Harassment Advisor Network

It may be that you have recently experienced an incident of harassment for the first time and want advice on trying to prevent further incidents from occurring. Alternatively, you may have suffered a prolonged period of harassment in silence and feel as though you have finally reached breaking point. Whatever stage or circumstance, there are a number of people who are available to help you.

You may, in the first instance, want to discuss the matter in confidence with a friend or colleague who is familiar with the setting in which you work or study. If you are a member of staff, you may want to discuss the matter with your Head of Department, departmental administrator, immediate supervisor, or trade union representative. If you are a student, you may want to discuss the matter with your college dean, or another college officer with pastoral responsibilities. At a common room level, the Welfare or Equal Opportunities Officer may be a good person to talk to. OUSU’s Student Advice Service also provides a confidential and impartial listening and advice service. Alternatively the University has a professionally staffed confidential Student Counselling Service for assistance with personal, emotional, social and academic problems.

You may, however, prefer to make use of the University’s confidential harassment advisor network. There are approximately 447 harassment advisors within the University, with two (one of either sex) appointed within each department and faculty. Details of the harassment advisors are posted on departmental and faculty office notice boards. There are also confidential advisors appointed within the colleges.

The University recommends that you discuss the situation with a harassment advisor before taking any other steps in response to the alleged harassment. Talking through the events and your feelings with the advisor will help you decide on the best way to deal with the behaviour and will clarify the options available to you.

I would like to speak to a Harassment Advisor outside of my college / department.

If you would prefer to speak with an advisor entirely unconnected with your department, faculty, or college; the Harassment Line can find an alternative advisor for you.

What can the Harassment Advisor do?

  • Listen to staff and students who believe they are being harassed, to clarify the options open to them and to assist them in resolving the matter informally where possible
  • and provide similar support to those accused of harassment.
  • Where requested, support individuals throughout the resolution of their concerns.This may include discussing with the individual what they may wish to say or write to the person who they feel has harassed or bullied them or to a senior member of staff who can take action. The aim is to empower and support the individual.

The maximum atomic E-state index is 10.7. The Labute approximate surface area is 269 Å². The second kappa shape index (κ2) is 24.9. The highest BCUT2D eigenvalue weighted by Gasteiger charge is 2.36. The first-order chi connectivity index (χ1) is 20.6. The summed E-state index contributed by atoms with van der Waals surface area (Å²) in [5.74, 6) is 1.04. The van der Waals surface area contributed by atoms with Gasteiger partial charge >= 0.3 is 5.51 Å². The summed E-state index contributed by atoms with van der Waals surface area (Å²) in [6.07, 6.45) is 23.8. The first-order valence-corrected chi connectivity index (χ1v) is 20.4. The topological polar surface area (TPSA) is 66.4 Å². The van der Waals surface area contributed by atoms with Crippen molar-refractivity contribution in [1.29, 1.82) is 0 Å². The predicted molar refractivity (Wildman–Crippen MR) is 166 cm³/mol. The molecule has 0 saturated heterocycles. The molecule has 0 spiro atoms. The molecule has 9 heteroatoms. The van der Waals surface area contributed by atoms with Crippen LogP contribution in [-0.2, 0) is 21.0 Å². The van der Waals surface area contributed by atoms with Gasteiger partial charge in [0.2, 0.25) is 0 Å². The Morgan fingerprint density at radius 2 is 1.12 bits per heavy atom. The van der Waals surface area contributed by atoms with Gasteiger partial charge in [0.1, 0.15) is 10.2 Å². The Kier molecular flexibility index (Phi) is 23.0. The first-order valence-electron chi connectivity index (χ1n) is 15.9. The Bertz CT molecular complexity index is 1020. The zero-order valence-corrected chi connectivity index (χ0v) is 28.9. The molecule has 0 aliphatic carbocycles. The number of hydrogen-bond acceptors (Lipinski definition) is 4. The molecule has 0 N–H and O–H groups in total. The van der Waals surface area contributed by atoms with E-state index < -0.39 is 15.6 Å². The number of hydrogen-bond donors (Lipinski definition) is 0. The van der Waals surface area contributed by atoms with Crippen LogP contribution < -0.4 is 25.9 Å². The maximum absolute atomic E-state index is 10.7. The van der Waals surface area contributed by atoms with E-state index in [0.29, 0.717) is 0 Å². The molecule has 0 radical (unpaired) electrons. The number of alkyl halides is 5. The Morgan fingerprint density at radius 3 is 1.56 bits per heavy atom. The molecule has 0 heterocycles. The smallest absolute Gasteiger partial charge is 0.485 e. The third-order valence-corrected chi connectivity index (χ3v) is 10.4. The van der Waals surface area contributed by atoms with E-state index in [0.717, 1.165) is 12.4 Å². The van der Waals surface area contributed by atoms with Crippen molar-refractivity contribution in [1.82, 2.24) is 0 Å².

• Deal with all cases with the utmost confidentiality except in cases where there is an unacceptable risk to a member of staff, student or to the institution.

The Harassment Advisor cannot:

  • Make statements to the effect that particular behaviour definitely constitutes harassment that will lead to disciplinary action or to the  effect that a particular behaviour is NOT harassment, 
  • approach the alleged harasser in an attempt to mediate or resolve the matter for you;
  • act as your representative or advocate; or
  • be involved in any formal stage of the process, be it in writing the formal complaint, the investigation, disciplinary or grievance procedures, except by way of giving you the support you need during this time.

I have experienced sexual violence and I would like to speak to Harassment Advisor.

A core group of Harassment Advisors have attended training with the Oxford Sexual Abuse & Rape Crisis Centre on supporting survivors of sexual violence. Please contact any of the following Advisors to arrange a meeting:

I would like to speak to someone about domestic / relationship abuse.

Three Harassment Advisors have completed the Oxford City and County Council Champion training:

The Champion is seen as the lead for domestic abuse issues within their agency or unit and acts as the contact in and out of that unit/agency. They will be able to advise their colleagues on management of individual cases and ensure that they are aware of and have access to local resources and support. For more information on the Champions programme and the local Domestic Abuse helpline, Reducing the Risk, visit: www.reducingtherisk.org.uk

I would like to speak to a Harassment Advisor who is BME (Black Minority Ethnic).

We have two Harassment Advisors who identify themselves as BME:

I would like to speak to a Harassment Advisor who is LGB (Lesbian, Gay or Bisexual).

We have six who can be contacted direct: